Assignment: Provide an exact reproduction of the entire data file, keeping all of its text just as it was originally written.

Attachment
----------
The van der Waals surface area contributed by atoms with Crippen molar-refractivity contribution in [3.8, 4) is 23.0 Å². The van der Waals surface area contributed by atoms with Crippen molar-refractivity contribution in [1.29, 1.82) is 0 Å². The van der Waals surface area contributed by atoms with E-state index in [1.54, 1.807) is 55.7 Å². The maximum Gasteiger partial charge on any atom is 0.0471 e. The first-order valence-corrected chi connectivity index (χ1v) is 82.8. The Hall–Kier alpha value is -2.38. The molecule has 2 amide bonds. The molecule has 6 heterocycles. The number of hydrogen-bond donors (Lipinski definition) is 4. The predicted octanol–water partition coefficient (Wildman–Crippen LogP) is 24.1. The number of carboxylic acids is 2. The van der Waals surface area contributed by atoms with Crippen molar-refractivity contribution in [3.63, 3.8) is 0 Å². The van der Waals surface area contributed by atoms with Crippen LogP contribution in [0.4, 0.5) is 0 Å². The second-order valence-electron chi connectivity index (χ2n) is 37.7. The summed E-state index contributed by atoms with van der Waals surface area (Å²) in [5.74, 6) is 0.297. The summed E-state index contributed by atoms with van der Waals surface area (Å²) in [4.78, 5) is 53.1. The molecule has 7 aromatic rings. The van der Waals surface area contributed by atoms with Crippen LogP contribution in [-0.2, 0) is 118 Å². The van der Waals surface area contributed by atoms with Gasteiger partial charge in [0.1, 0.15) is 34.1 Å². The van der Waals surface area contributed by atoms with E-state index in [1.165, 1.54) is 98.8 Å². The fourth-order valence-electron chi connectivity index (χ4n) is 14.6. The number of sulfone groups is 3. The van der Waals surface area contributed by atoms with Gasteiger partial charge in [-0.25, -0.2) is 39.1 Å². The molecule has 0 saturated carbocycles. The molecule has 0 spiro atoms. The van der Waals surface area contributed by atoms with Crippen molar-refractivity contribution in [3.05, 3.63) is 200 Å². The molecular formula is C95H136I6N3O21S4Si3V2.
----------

The van der Waals surface area contributed by atoms with Crippen molar-refractivity contribution in [3.8, 4) is 23.0 Å². The van der Waals surface area contributed by atoms with Crippen molar-refractivity contribution in [1.29, 1.82) is 0 Å². The van der Waals surface area contributed by atoms with E-state index in [1.54, 1.807) is 55.7 Å². The maximum Gasteiger partial charge on any atom is 0.0471 e. The first-order valence-corrected chi connectivity index (χ1v) is 82.8. The Hall–Kier alpha value is -2.38. The molecule has 2 amide bonds. The molecule has 6 heterocycles. The number of hydrogen-bond donors (Lipinski definition) is 4. The predicted octanol–water partition coefficient (Wildman–Crippen LogP) is 24.1. The number of carboxylic acids is 2. The van der Waals surface area contributed by atoms with Crippen molar-refractivity contribution in [3.63, 3.8) is 0 Å². The van der Waals surface area contributed by atoms with Crippen LogP contribution in [0.4, 0.5) is 0 Å². The second-order valence-electron chi connectivity index (χ2n) is 37.7. The summed E-state index contributed by atoms with van der Waals surface area (Å²) in [5.74, 6) is 0.297. The summed E-state index contributed by atoms with van der Waals surface area (Å²) in [4.78, 5) is 53.1. The molecule has 7 aromatic rings. The van der Waals surface area contributed by atoms with Crippen LogP contribution in [-0.2, 0) is 118 Å². The van der Waals surface area contributed by atoms with Gasteiger partial charge in [0.1, 0.15) is 34.1 Å². The van der Waals surface area contributed by atoms with E-state index in [1.165, 1.54) is 98.8 Å². The fourth-order valence-electron chi connectivity index (χ4n) is 14.6. The number of sulfone groups is 3. The van der Waals surface area contributed by atoms with Gasteiger partial charge in [-0.25, -0.2) is 39.1 Å². The molecule has 0 saturated carbocycles. The molecule has 0 spiro atoms. The van der Waals surface area contributed by atoms with Crippen molar-refractivity contribution in [3.05, 3.63) is 200 Å². The molecular formula is C95H136I6N3O21S4Si3V2.